A family team consisting of a man in his late forties, 19 year old son and daughter who was perhaps a year or two older, arrived beside myself and my climbing partner towards the end of the day.
They selected a route where the top out conflicted with mine. I was already on route and didn't notice until the son was equally high up his route. I didn't say anything as he was looking fairly tired and pumped, and I had a place to step easily to the left and wait until he'd sorted himself out.
He told his father that the last cam he had placed was poor, then slipped and took a small fall onto the cam, which held. He then rested on the gear and gave the next move another attempt. He worked his way a metre or so above his gear before completely losing steam and pumping out, before warning his belayer (his father) that he was going to fall, then falling.
The cam ripped out and he fell roughly 10-12ft directly onto his back onto a boulder. He was conscious and immediately tried to stand but he was clearly in a lot of pain and was moving around in a very uncoordinated way. I knew my gear was solid, so I got my belayer to lower me off my last piece and then phoned an ambulance. He didn't appear to have broken any bones but was very bruised and complaining of back and stomach pain. The father said he was an A&E consultant, so I let him take the lead, but was surprised at his insistence at walking him off the crag. His justification seemed to be that he was concerned that his son had internal bleeding from his liver and that speedy extraction was the priority over spinal injury prevention . I encouraged them to stay put but to no avail. My climbing partner went on ahead to meet the ambulance, and I followed with bags while the father and sister supported the casualty.
The ambulance arrived in the car park at the same time as the injured climber. All three of them went off in the ambulance.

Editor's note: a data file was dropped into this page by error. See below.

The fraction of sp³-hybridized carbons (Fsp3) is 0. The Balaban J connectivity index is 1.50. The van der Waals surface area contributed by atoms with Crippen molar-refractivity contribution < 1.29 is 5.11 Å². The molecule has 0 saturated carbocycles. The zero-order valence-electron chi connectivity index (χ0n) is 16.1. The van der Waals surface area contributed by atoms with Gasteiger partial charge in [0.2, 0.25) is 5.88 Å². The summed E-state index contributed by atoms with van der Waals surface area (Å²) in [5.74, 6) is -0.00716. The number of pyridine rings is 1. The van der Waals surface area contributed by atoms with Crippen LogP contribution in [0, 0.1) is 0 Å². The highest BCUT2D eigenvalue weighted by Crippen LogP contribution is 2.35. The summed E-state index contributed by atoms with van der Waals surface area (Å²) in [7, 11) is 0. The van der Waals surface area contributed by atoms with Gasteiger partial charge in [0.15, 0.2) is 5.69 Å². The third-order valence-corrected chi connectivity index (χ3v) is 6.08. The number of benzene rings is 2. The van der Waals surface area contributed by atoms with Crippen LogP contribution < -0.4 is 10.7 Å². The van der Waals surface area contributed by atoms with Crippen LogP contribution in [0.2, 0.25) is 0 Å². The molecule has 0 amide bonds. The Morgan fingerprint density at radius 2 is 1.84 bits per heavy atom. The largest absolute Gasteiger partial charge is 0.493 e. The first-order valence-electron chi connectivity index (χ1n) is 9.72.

1. I don't believe they were very comfortable using the guide book. They were referring to central groove HS as being harder than the one they were attempting due to it being a multi pitch. They also selected a route that overlapped with mine, which if I'm being generous was down to the fact that they hadn't looked at the guide properly. I wonder if they had perhaps got the grading system wrong?
2. The fact that he took a small fall on the bad gear may have given him false confidence in the quality of his placement, despite the fact he had previously warned his belayer that it was bad.
3. Climber appeared to have the 'red mist' in terms of being determined to complete the route, didn't seem to be making good decisions in terms of improving the placement or considering backing off, despite appearing very tired.
4. The belayer seemed reluctant to wait for extraction once I'd called the ambulance. I deferred to him because of his profession , but in retrospect I think he was in a bit of shock. My normal response would have been to then also call dartmoor rescue and wait for extraction.
I think a series of errors contributed to the climber having a ground fall. One factor which would have been hard for them to take in to account without local knowledge is that that route is fairly notoriously hard for the grade and pump y to place gear. Although the gear is apparently good (if you place it).
Trad rock climbing
Serious injury requiring medical treatment
Route selection and poor gear placement, followed by a fall
Observer, then called an ambulance and assisted with extraction.
Rescue Services Involved?
Ambulance took him to the hospital from shaugh Bridge car park.
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All reports are self-submitted and have not been edited by the BMC in any way, so please keep an open mind regarding the 'lessons' and 'causes' of each incident or near-miss.